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Quote:
Originally Posted by RedRochey View Post
How is it messy, are contractors not common enough?
Contractors with crystal clear requirements are common enough You have still to define the number of hours you're going to work, how many days a week, your rate and if there is tax implications of whatever country you'll be in while doing the work

I highly recommend you talk to an accountant, but also you revise your rates even after offering this "favour" to your current boss. You'll want to get a rock solid contract in place. Your boss may believe its perfectly fine to call you in for 8 hours one day with 24 hours notice and that may not suit your travel etc.
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10-08-2020, 15:34   #9
RedRochey
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OK thanks, still a lot to hash out but I wanted to be some bit prepared before meeting with my boss again about this
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10-08-2020, 15:45   #10
Creamy Goodness
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why should you be paid more because you're on holidays?

just go on your holidays, put down the tools and recharge. it's been a tough year for everyone why work on your holidays if you don't have to (and if you have to I'd be suggesting you shouldn't be going on holidays).
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10-08-2020, 16:04   #11
Thoie
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Quote:
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How is it messy, are contractors not common enough?
Contractors are common - from the company's perspective, you'd have an agreement with them to invoice them for the hours done per week/month. Your boss, or whoever, would sign off on the timesheet you'd submit, and the accounts dept would arrange payment.

I think it's more messy from your perspective. As a contractor you'd have to do your own tax returns (or hire an accountant to do it). It's not horrendously complicated, but it's not child's play either. There are questions around what country you'll actually pay tax in, if you're out of Ireland for more than x amount of time. There can be implications for your eventual state pension if you're not making PRSI contributions in Ireland (though that consideration might be there even if you don't do any work while abroad).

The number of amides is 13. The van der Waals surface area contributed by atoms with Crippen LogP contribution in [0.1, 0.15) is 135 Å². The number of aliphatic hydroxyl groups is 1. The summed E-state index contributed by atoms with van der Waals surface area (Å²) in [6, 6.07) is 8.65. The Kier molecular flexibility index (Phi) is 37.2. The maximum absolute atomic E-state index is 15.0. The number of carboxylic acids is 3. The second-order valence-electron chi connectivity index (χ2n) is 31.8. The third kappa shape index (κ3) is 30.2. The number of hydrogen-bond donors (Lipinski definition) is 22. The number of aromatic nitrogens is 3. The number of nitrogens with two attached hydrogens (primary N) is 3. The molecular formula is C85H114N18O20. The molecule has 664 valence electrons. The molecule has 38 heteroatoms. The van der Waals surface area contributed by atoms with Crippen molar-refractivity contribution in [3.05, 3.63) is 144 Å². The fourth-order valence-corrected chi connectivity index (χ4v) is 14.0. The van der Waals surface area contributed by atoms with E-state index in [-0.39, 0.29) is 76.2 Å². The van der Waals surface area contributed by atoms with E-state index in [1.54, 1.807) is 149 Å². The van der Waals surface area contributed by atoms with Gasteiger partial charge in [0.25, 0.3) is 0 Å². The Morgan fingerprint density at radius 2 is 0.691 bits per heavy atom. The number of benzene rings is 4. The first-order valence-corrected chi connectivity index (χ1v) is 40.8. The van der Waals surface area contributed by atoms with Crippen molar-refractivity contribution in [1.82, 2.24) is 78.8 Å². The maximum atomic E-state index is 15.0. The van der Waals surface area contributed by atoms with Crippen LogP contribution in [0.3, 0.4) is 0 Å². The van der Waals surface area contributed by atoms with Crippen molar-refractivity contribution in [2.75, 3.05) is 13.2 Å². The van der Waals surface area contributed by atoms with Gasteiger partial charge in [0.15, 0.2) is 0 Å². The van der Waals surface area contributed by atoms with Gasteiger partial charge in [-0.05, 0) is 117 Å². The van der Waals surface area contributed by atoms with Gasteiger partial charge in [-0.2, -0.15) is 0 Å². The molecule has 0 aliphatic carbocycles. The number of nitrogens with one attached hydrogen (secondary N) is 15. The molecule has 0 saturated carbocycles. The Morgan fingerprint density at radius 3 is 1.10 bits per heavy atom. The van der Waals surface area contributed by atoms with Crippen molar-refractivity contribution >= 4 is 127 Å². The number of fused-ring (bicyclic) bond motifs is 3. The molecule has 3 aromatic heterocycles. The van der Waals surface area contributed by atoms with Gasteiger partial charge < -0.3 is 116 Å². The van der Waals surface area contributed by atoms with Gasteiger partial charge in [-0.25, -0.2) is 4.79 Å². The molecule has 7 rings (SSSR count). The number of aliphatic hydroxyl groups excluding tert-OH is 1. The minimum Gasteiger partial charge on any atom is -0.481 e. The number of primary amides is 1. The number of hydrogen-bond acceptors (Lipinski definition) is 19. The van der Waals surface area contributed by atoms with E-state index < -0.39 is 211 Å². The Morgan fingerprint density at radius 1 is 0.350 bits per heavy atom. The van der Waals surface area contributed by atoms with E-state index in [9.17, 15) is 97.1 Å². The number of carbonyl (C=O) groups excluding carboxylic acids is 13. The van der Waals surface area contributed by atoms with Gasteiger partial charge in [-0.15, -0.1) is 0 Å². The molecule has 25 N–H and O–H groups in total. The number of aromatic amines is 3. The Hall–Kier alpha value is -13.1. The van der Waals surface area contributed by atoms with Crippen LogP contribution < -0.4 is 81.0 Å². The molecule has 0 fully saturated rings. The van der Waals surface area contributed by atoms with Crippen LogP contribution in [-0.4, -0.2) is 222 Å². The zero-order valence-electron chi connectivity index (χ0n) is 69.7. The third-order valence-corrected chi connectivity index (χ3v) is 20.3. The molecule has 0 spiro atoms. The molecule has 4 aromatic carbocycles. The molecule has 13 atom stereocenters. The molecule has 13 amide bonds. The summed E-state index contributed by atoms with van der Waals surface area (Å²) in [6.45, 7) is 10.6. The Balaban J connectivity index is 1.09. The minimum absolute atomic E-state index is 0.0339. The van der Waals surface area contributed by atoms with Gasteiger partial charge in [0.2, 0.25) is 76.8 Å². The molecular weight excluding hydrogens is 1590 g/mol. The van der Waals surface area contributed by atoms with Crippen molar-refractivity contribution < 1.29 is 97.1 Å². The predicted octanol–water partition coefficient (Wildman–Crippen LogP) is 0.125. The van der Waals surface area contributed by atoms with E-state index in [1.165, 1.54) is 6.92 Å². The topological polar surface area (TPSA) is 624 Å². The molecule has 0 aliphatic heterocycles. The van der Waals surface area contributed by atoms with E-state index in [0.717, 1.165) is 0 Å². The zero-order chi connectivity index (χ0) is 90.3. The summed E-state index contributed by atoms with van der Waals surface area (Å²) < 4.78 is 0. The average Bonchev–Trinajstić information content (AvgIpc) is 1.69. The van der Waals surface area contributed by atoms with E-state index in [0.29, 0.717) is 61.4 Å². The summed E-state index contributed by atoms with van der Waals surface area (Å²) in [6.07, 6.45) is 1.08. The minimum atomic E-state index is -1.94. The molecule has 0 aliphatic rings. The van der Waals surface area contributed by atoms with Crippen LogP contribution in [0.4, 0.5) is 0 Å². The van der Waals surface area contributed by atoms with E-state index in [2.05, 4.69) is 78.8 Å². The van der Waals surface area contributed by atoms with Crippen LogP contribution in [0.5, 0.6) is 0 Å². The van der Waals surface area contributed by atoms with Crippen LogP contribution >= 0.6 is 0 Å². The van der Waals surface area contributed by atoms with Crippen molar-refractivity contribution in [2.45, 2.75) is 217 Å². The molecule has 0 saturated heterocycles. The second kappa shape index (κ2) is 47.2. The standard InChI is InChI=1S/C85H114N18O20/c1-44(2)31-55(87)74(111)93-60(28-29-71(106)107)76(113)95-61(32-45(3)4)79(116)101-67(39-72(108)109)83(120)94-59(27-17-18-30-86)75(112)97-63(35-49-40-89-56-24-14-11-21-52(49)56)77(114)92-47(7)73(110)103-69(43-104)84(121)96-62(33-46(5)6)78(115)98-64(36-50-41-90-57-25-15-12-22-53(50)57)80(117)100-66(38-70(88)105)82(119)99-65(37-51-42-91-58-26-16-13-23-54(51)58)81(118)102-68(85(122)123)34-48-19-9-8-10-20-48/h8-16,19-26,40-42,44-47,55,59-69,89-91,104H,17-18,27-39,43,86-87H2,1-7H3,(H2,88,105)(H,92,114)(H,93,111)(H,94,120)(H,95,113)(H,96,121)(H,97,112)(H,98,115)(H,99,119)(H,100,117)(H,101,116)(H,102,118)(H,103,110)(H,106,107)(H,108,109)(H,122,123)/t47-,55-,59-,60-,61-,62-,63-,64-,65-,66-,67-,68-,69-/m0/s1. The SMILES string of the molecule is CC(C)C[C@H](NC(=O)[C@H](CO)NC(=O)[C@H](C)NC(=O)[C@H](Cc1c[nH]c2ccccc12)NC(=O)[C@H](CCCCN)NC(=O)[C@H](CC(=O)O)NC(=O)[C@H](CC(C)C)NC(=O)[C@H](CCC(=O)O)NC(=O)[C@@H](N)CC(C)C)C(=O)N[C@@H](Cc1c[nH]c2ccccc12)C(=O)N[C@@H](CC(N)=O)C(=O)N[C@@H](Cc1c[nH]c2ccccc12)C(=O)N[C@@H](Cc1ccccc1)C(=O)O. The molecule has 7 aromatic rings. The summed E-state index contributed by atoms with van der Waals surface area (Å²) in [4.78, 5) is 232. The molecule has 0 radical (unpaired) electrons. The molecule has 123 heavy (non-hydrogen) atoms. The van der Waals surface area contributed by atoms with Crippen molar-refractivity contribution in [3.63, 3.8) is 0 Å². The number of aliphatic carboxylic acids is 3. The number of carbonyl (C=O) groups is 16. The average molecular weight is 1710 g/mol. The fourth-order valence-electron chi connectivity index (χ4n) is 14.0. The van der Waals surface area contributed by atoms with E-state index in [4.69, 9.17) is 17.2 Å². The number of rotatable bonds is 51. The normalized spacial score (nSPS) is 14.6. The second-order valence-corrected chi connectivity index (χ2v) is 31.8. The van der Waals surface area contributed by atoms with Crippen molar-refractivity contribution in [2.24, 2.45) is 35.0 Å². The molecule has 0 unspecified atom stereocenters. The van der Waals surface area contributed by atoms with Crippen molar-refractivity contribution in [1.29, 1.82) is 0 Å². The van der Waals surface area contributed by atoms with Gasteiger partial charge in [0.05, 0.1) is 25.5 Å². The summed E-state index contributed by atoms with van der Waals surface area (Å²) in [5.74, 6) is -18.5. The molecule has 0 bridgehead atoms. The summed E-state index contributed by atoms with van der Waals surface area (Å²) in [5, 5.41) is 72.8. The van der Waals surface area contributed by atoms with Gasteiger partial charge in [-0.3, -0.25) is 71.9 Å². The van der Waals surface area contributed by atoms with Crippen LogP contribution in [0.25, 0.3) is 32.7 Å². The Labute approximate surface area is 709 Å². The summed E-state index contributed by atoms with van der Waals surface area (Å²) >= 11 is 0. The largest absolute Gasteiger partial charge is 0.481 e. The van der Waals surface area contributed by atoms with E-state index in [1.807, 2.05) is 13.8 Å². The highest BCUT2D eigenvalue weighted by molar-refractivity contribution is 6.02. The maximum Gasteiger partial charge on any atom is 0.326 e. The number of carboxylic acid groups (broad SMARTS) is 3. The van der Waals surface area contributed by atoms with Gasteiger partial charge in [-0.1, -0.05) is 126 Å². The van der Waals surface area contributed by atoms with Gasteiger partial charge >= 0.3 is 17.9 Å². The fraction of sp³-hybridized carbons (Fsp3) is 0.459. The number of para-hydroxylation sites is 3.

Add to that things like the need to bring any special equipment with you - fine if you're travelling in luxury, less convenient if you're riding a llama across the Andes for 6 weeks. This is where the messiness might/might not come in.
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10-08-2020, 21:32   #12
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It can be done but with your rate of pay it might be more hassle than its worth, umbrella company fees, potential issues with tax residency and double taxation agreements may impact what you actually earn.

Its easy to become a contractor, just join an umbrella company and to you it's as if you are PAYE employee but it comes at a cost. They are fine if you are earning hundreds a day but hundreds a week may not be scalable.

If you are retaining tax residency in Ireland i.e. pay your full tax and PRSI and you do not break local tax rules i.e. extended stays in some countries may make you eligible for local tax then it's simple. Work when you want and pay Irish tax.

Do consider your hourly rate, if you are a specialist and will be providing subject matter expertise then ~50euro an hour should not be a surprise. If its generic work that can be done by most people then target a little more than your 25euro.
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10-08-2020, 22:37   #13
Mrs OBumble
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Where are you hoping to travel to (in a pandemic, no less)?

What kind of visa will you be on, can you get one that lets you work in the country? Not an issue if you're travelling in the EU for sure, but most of the rest of the world it will be different.
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10-08-2020, 22:38   #14
Rodney Bathgate
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Stay safe, stay home.